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How Accurate Is The Crown Season 5's Portrayal Of John Major?

Season 5 of Netflix's "The Crown" arrives November 9, but it's already stirred up plenty of controversy prior to its release. Just recently, the streaming service added a disclaimer to the series following an open letter that Dame Judi Dench wrote in which she criticized the series' claims to veracity. Even so, sources close to Buckingham Palace have already begun to denounce the series, reiterating to The Telegraph that "The Crown" is a "drama, not a documentary."

And while "The Crown" Season 5 touches on many potentially sensitive topics, one, in particular, has attracted a swift response from a former Prime Minister. Specifically, it's a scene involving King Charles (formerly Prince Charles) and John Major, who served as Britain's Prime Minister from 1990 to 1997. In fact, in a recent statement, a spokesperson for Major denounced the scene and called it "damaging and malicious fiction." But why did Major react so strongly?

In Season 5, Prince Charles makes the case for himself as King

In one particular scene in "The Crown" Season 5, Prince Charles (Dominic West) meets with Prime Minister John Major to address a Sunday Times poll regarding whether Queen Elizabeth II (Imelda Staunton) should abdicate. Charles then appears to proffer himself as a replacement and invites Major to an upcoming party to see for himself if the Queen is still fit for duty. "You'll have an opportunity to judge for yourself whether this institution that we all care about so deeply is in safe hands," says Charles.

But in a statement to The Guardian, a spokesperson for Major asserted that Netflix never consulted with the former Prime Minister nor approached him regarding the scene. Indeed, according to the statement, Major had not "co-operated in any way with The Crown." But the statement did not end there — and even took on a pointed tone.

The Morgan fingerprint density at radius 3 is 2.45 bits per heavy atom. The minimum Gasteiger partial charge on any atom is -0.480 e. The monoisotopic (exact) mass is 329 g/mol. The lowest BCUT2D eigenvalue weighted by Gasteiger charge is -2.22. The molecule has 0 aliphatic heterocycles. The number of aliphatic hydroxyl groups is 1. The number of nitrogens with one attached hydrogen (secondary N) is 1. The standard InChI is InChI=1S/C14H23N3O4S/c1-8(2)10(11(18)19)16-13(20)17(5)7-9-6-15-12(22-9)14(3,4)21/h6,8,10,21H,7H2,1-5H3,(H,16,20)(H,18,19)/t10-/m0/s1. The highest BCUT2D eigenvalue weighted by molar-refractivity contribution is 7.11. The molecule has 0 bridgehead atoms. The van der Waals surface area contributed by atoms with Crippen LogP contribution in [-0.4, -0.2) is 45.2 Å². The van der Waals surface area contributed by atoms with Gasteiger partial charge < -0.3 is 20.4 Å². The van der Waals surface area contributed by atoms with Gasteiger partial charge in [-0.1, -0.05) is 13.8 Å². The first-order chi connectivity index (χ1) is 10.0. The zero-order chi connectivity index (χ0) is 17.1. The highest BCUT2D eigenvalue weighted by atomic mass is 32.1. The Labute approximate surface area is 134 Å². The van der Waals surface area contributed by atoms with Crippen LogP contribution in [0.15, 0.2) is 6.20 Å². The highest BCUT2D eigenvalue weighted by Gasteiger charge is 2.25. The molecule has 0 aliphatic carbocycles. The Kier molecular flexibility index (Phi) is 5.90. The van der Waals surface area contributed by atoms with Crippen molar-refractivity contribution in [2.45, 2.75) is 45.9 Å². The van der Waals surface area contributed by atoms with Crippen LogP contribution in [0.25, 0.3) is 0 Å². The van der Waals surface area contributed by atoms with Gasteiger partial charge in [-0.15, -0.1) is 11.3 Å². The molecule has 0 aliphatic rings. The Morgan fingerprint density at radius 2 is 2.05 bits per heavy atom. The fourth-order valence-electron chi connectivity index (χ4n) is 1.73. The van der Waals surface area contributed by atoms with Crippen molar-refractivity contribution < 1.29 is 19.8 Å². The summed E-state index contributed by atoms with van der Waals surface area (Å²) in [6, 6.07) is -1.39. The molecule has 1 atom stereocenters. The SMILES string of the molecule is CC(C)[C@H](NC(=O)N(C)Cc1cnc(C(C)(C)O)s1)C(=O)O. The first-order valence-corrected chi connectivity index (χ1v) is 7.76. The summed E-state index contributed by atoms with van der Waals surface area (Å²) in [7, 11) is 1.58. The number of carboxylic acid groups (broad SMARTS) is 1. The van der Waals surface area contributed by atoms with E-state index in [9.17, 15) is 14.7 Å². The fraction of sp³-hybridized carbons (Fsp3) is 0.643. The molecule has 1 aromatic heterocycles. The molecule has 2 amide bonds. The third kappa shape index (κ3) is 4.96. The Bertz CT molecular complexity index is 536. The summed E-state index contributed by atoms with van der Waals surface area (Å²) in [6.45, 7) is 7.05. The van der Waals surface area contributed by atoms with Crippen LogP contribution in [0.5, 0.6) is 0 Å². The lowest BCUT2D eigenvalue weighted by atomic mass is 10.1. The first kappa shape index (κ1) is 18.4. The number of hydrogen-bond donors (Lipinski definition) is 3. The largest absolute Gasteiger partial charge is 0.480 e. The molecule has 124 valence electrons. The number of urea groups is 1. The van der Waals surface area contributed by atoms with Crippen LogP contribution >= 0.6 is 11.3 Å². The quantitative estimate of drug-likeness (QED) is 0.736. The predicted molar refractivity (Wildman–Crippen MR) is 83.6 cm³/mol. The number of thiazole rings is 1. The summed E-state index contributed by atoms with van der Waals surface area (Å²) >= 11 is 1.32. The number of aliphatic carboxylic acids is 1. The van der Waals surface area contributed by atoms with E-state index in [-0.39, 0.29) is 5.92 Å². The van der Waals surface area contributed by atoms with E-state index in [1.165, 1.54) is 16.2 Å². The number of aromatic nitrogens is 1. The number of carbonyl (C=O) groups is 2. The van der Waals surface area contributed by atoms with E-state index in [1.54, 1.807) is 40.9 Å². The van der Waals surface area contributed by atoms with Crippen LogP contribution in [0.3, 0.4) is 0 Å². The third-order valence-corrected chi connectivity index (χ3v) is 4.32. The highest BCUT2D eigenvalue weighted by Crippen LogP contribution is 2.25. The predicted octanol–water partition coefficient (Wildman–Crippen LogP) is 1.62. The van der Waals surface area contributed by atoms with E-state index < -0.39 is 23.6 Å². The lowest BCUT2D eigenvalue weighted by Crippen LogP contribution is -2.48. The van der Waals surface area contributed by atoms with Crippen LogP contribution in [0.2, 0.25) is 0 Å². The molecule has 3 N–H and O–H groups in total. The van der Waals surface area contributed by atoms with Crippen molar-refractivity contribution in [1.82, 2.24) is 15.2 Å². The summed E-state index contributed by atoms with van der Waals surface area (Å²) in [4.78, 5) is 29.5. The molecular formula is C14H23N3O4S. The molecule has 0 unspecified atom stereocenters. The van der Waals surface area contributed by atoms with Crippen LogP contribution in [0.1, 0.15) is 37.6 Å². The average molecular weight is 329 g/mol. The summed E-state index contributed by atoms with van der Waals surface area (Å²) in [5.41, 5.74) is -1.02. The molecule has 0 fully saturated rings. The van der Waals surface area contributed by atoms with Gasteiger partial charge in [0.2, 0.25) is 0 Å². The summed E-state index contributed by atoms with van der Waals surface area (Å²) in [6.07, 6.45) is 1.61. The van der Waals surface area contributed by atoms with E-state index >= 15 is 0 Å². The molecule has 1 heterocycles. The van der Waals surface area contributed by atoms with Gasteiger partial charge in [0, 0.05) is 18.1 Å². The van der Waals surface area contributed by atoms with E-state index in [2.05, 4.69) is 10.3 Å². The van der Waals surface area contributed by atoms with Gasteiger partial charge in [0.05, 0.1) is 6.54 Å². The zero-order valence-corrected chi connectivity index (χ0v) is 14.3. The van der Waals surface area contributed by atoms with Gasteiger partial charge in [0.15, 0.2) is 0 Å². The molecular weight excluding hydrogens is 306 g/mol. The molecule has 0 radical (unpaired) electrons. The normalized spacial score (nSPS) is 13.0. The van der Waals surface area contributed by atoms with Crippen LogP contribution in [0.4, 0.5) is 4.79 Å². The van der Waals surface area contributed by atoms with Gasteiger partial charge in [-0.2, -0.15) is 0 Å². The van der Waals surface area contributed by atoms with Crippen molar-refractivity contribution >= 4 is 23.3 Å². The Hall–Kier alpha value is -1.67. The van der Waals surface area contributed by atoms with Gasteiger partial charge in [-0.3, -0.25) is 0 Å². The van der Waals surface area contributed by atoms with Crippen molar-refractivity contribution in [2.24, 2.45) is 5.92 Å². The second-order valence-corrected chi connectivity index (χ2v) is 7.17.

John Major says the scene was entirely fiction

Regarding the actual content of the scene, John Major's spokesperson went even further and told The Guardian, "There was never any discussion between Sir John and the then-Prince of Wales about any possible abdication of the late Queen Elizabeth II—nor was such an improbable and improper subject ever raised by the then Prince of Wales (or Sir John). Neither Sir John nor Dame Norma [John Major's wife] have discussed the Monarchy remotely in these terms. As you will know, discussions between the Monarch and prime minister are entirely private and—for Sir John—will always remain so.... They are fiction, pure and simple."

And if that didn't make the former Prime Minister's feelings about "The Crown" clear, the next part of the statement certainly did. In addition to calling the Emmy-winning drama "damaging and malicious fiction," the statement denounced it as "a barrel-load of nonsense peddled for no other reason than to provide maximum—and entirely false—dramatic impact."

To see the "malicious fiction" for yourself, you can check out "The Crown" Season 5, which just debuted on Netflix on November 9.